Why are they coming? They're fleeing countries like those in Central America that are quite literally falling apart, with little or failed infrastructure in the military or law enforcement, and thus unable to fend off encroachment by Mexican drug cartels looking for new outposts from which to operate.

That is the best theory about why the surge is occurring.

The most far-fetched theory comes from restrictionists and nativists who insist that what enticed these children from Central America to cross the U.S.-Mexico border is an expectation that Obama is poised to use his executive power to grant a kind of "amnesty" to millions of undocumented.

If people in Central America believe that, they could be the only folks in this hemisphere who do.

Obama has never been particularly interested in proposing an immigration reform plan to Congress. And he has spent the last few years resisting calls to use executive power to act unilaterally to stop deportations.

House Majority Leader Eric Cantor had taken just about every position one can take on the immigration issue, but recently said he would work with Obama to allow undocumented young people to stay in the United States. Now that has been defeated in the primary election by a conservative in his home district in Virginia, immigration reform is all but dead.

Besides, from all appearances, the border kids aren't immigrants. They're refugees. They're here because they couldn't be anywhere else, and they had no choice but to come. We're supposed to take in people like this, and offer them safe haven.

This country has a right to protect its borders, and to decide who enters and who doesn't. But once our officials apprehend and take custody of a group of people -- let alone a group of children -- they're responsible to do right by them. That isn't happening in the Southwest.

We have standards, and procedures, and hoops to jump through for those who might claim refugee status. We don't just drop human beings at a bus station, and run in the other direction. There are nations that would handle a situation like this in such a cowardly manner. This isn't one of them.

So where did our country go? And how do we get it back?

Follow us on Twitter @CNNOpinion.

Join us on Facebook.com/CNNOpinion.

ADVERTISEMENT
Part of complete coverage on
updated 3:41 PM EDT, Wed July 30, 2014
Stuart Gitlow says pot is addictive and those who smoke it can experience long-term psychiatric disease.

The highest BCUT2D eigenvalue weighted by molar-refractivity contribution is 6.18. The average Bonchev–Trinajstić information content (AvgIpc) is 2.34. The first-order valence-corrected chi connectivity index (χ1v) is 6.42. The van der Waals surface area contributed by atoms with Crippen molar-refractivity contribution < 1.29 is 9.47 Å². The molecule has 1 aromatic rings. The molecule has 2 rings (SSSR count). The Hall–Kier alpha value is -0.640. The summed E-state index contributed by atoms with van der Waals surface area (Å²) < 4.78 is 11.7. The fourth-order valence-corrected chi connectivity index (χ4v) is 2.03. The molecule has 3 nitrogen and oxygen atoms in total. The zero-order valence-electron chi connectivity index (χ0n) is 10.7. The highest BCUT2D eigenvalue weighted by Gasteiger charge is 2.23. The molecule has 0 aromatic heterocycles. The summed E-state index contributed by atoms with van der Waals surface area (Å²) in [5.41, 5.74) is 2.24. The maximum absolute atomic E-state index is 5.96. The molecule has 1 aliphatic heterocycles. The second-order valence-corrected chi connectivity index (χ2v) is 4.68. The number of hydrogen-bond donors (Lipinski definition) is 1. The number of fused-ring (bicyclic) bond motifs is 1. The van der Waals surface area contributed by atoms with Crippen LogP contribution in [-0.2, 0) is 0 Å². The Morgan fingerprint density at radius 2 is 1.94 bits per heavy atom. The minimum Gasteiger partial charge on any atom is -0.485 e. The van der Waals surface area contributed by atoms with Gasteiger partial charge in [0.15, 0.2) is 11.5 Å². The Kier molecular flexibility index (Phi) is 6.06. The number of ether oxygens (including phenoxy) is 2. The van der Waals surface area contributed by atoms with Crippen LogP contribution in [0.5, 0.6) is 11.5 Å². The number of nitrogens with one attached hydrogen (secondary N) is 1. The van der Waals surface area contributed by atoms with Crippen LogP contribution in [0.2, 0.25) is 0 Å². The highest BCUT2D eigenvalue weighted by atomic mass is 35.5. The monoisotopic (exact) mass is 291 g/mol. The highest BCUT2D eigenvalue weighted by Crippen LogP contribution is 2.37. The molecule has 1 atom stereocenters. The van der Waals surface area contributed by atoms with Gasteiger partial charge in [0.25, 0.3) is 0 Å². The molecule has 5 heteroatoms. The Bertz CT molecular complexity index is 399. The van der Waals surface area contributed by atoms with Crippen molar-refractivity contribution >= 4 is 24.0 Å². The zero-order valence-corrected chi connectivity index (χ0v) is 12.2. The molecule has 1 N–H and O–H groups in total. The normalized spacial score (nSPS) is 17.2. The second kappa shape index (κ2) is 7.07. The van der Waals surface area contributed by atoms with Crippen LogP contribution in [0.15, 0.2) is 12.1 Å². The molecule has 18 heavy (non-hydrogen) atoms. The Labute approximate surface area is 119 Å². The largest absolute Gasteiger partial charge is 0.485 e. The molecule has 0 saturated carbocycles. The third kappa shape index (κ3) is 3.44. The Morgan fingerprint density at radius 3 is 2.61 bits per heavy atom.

updated 12:45 PM EDT, Wed July 30, 2014
Gabby Giffords and Katie Ray-Jones say "Between 2001 and 2012, more women were shot to death by an intimate partner in our country than the total number of American troops killed in the Iraq and Afghanistan wars combined."
updated 7:57 PM EDT, Tue July 29, 2014
Alan Elsner says Secretary Kerry's early cease-fire draft was leaked and presented as a final document, which served the interests of hard-liners on both sides who don't want the Gaza war to stop.
updated 7:58 AM EDT, Wed July 30, 2014
Vijay Das says Medicare is a success story that could provide health care for everybody, not just seniors
updated 2:18 PM EDT, Wed July 30, 2014
Rick Francona says Israel seems determined to render Hamas militarily ineffective.
updated 1:43 PM EDT, Wed July 30, 2014
S.E. Cupp says the entrepreneur and Dallas Mavericks owner thinks for himself and refuses to be confined to an ideological box.
updated 9:11 AM EDT, Wed July 30, 2014
A Christian group's anger over the trailer for "Black Jesus," an upcoming TV show, seems out of place, Jay Parini says
updated 4:28 PM EDT, Wed July 30, 2014
LZ Granderson says the cyber-standing ovation given to Robyn Lawley, an Australian plus-size model who posted unretouched photos, shows how crazy Americans' notions of beauty have become
updated 3:39 PM EDT, Wed July 30, 2014
Carol Dweck and Rachel Simmons: Girls tend to have a "fixed mindset" but they should have a "growth mindset."
updated 7:56 AM EDT, Mon July 28, 2014
A crisis like the Gaza conflict or the surge of immigrants can be an opportunity for a lame duck president, writes Julian Zelizer
updated 2:22 PM EDT, Sat July 26, 2014